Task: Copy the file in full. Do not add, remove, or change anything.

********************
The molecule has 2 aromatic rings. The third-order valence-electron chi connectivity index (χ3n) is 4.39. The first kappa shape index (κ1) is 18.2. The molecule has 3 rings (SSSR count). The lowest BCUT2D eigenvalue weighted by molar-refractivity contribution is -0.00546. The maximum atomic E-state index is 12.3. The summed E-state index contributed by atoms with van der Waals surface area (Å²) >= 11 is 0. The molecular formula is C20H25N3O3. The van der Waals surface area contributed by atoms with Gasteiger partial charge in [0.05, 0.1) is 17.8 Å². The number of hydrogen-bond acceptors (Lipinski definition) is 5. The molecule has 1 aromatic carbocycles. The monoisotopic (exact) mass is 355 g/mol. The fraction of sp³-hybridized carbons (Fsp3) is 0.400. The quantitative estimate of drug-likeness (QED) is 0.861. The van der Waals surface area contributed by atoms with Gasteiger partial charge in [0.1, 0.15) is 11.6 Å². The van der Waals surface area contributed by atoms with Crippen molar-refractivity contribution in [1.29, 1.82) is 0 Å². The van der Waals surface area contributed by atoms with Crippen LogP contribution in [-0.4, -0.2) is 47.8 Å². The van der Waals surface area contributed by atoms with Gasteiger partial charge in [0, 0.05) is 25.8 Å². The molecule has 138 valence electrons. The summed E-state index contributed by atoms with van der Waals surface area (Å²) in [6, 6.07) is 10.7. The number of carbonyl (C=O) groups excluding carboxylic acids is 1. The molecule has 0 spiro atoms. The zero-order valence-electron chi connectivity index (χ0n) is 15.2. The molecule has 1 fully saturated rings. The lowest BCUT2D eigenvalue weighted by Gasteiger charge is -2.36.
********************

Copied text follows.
The molecule has 2 aromatic rings. The third-order valence-electron chi connectivity index (χ3n) is 4.39. The first kappa shape index (κ1) is 18.2. The molecule has 3 rings (SSSR count). The lowest BCUT2D eigenvalue weighted by molar-refractivity contribution is -0.00546. The maximum atomic E-state index is 12.3. The summed E-state index contributed by atoms with van der Waals surface area (Å²) >= 11 is 0. The molecular formula is C20H25N3O3. The van der Waals surface area contributed by atoms with Gasteiger partial charge in [0.05, 0.1) is 17.8 Å². The number of hydrogen-bond acceptors (Lipinski definition) is 5. The molecule has 1 aromatic carbocycles. The monoisotopic (exact) mass is 355 g/mol. The fraction of sp³-hybridized carbons (Fsp3) is 0.400. The quantitative estimate of drug-likeness (QED) is 0.861. The van der Waals surface area contributed by atoms with Gasteiger partial charge in [0.1, 0.15) is 11.6 Å². The van der Waals surface area contributed by atoms with Crippen molar-refractivity contribution in [1.29, 1.82) is 0 Å². The van der Waals surface area contributed by atoms with Crippen LogP contribution in [-0.4, -0.2) is 47.8 Å². The van der Waals surface area contributed by atoms with Gasteiger partial charge in [0, 0.05) is 25.8 Å². The molecule has 138 valence electrons. The summed E-state index contributed by atoms with van der Waals surface area (Å²) in [6, 6.07) is 10.7. The number of carbonyl (C=O) groups excluding carboxylic acids is 1. The molecule has 0 spiro atoms. The zero-order valence-electron chi connectivity index (χ0n) is 15.2. The molecule has 1 fully saturated rings. The lowest BCUT2D eigenvalue weighted by Gasteiger charge is -2.36.